Tuesday, February 23, 2021

Parts from crashed Indonesian jet sent to US, UK for extra scrutiny

The Indonesian Boeing 737 crashed into the Java Sea shortly after take-off from Jakarta killing all 62 people on board.

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Indonesia’s air accident investigation agency has sent five components of the crashed Sriwijaya Air jet to the US and Britain for additional examination.

The 26-year-old Boeing 737-500 crashed into the Java Sea shortly after take-off from Jakarta on Jan 9, killing all 62 people on board.

The parts sent include the autothrottle that automatically controls engine power, the agency’s head said on Tuesday. He did not identify the other parts.

National Transportation Safety Committee (KNKT) chief Soerjanto Tjahjono told Reuters the components had been sent for examination to help find out why an autothrottle parameter had changed.

The plane’s flight data recorder (FDR) has been found and read by investigators but a maritime search is going on for the cockpit voice recorder’s (CVR) memory unit that Tjahjono said would help explain any human factors behind the crash.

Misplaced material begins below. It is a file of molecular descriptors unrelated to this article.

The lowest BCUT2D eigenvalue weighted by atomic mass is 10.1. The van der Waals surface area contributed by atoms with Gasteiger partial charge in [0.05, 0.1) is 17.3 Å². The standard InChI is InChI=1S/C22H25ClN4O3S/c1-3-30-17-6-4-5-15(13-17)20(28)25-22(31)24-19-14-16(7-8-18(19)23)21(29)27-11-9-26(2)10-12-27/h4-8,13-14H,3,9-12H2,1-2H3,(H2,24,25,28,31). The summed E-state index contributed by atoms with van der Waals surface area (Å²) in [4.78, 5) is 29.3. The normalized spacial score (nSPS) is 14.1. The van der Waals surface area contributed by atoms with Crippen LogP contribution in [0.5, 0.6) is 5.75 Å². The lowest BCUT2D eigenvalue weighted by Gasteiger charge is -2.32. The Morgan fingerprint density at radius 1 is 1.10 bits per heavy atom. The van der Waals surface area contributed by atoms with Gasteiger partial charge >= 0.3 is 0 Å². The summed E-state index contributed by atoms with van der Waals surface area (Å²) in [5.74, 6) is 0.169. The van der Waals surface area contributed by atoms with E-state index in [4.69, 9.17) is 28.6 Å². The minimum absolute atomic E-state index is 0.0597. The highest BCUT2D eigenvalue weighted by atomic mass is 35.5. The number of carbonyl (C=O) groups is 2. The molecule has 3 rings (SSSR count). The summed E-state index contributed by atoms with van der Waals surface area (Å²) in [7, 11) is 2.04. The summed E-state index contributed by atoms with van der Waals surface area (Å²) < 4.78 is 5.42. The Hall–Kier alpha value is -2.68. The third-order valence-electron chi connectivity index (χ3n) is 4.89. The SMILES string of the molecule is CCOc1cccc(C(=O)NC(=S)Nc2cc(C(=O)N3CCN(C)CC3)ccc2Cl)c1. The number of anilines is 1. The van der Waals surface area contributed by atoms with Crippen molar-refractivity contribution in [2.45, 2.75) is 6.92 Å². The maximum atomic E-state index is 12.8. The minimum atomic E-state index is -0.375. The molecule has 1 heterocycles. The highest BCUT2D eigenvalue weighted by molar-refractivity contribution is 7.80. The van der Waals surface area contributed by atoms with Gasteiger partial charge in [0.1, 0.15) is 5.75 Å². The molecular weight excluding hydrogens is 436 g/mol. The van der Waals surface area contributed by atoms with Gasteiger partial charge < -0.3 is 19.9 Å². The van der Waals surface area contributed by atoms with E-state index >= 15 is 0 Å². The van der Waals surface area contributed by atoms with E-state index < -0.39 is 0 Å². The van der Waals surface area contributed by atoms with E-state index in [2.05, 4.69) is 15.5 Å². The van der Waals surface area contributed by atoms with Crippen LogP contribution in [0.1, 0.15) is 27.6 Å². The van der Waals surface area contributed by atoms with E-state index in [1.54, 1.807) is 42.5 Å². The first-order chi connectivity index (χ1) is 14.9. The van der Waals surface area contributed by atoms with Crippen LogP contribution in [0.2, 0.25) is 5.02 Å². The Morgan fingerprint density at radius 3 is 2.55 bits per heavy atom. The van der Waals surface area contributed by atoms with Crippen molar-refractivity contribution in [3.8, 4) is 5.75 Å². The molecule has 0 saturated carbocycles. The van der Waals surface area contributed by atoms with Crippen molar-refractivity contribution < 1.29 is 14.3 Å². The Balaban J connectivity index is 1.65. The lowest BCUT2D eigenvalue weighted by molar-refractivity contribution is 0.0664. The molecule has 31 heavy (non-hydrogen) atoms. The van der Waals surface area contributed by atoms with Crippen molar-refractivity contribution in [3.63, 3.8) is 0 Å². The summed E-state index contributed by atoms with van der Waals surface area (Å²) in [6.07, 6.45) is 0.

“If we only have the FDR, we do not know why the parameter changed,” he said of the autothrottle. “We need confirmation from the components that we sent to the US and UK and the CVR.”

KNKT said last month it was investigating whether a problem with the autothrottle system contributed to the crash given an issue with it had been reported on a flight a few days earlier.

It is acceptable for a plane to fly with an autothrottle system that is not working because pilots can control it manually instead.

KNKT plans to issue a preliminary report into the crash soon, possibly on Feb 9, Tjahjono said.

Citing sources close to the investigation, the Wall Street Journal (WSJ) last month reported the FDR data showed the autothrottle system was not operating properly on one of the plane’s engines as it climbed on departure from Jakarta.

Instead of shutting off the system, the FDR indicated the pilots tried to get the stuck throttle to function, the WSJ said. That could create significant differences in power between engines, making the jet harder to control.

Tjahjono said the WSJ report was incorrect and more information would be provided in the KNKT’s preliminary report.

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